Salix glabra

glabra = smooth, hairless

Smooth Willow

This is a relatively dwarf, compact shrub, growing 3-5ft tall and about the same in width. It originates in the Eastern Europe Alps. As the name implies it has smooth, hairless leaves that are green on both surfaces, paler beneath; 2–2.5in long and half as wide. Ours is a male selection and buds start opening in early May and are in peak bloom by the middle of the month. The abundant catkins are produced on a short leafy stems with hairs on the edges of the leaves that soon fall off. The catkins are silvery pink at first, gradually deepening in color as the red anthers show through the hairs. The anthers become an orange red as they mature and turn yellow with pollen in full flower! They fade into a straw color as the pollen is lost and have little maroon tips on the filaments. Quite a show if you watch frequently enough.

USES: ornamental shrub for small gardens or large rock gardens. Should be near a path so the flower show can be observed. Honey-bees love this gem when it's covered in flowers!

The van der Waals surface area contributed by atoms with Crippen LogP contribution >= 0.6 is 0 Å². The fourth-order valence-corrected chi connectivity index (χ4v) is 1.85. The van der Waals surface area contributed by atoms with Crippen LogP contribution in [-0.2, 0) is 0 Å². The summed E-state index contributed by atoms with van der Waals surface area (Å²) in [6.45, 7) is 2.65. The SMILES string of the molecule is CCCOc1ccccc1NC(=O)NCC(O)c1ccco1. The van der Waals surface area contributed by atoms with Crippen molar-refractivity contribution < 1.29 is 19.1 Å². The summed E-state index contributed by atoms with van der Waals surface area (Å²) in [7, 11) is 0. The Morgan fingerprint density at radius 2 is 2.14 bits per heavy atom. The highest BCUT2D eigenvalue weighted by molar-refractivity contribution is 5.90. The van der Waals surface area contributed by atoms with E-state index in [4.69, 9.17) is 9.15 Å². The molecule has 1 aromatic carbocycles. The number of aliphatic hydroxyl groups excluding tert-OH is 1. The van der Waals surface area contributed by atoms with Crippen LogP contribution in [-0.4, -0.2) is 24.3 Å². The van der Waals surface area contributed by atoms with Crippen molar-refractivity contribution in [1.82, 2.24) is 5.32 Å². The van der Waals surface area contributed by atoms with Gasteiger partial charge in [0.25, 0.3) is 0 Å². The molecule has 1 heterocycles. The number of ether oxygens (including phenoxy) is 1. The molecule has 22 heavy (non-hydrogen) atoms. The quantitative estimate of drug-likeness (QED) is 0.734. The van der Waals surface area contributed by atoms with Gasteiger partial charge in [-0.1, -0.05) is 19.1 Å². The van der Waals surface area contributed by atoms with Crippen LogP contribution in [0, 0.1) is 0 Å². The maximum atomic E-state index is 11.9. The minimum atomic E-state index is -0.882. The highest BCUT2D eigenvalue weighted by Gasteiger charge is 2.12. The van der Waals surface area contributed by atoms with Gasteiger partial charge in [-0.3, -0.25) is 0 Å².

Below are shots of the male catkins in various stages of development early to mid-May.



The Wonderful World of Willows

Vermont Willow Nursery

This is a mature plant of the Smooth Willow growing in the Willow Collection of the Montreal Botanic Garden.

This about as large as it gets, 5 x 5 ft at most! Late June.

At left is foliage shown in early vigorous growth,

here shown in the nursery. Early May.

Above below were shots in the MBG in late June. Below are spent male flowers.

Here is the Smooth Willow at its absolute peak of beauty with tight pinkish gray catkins, anthers turning reddish-orange and fully open at top. Mid May.

Here for scale, are the upper and lower surfaces of the leaves shown on 1/4in graph paper.

Large catkin buds appear in late October.

In winter the browny-green stems with large catkin buds displayed. These plants will have to be moved as they're in too much shade! Always work to do in the nursery! We often get volunteers to work in the nursery in exchange for cuttings or rods for basketry! If you're in the area, are fit and able, let us know! Nursery work is generally tough though!


of Michael Dodge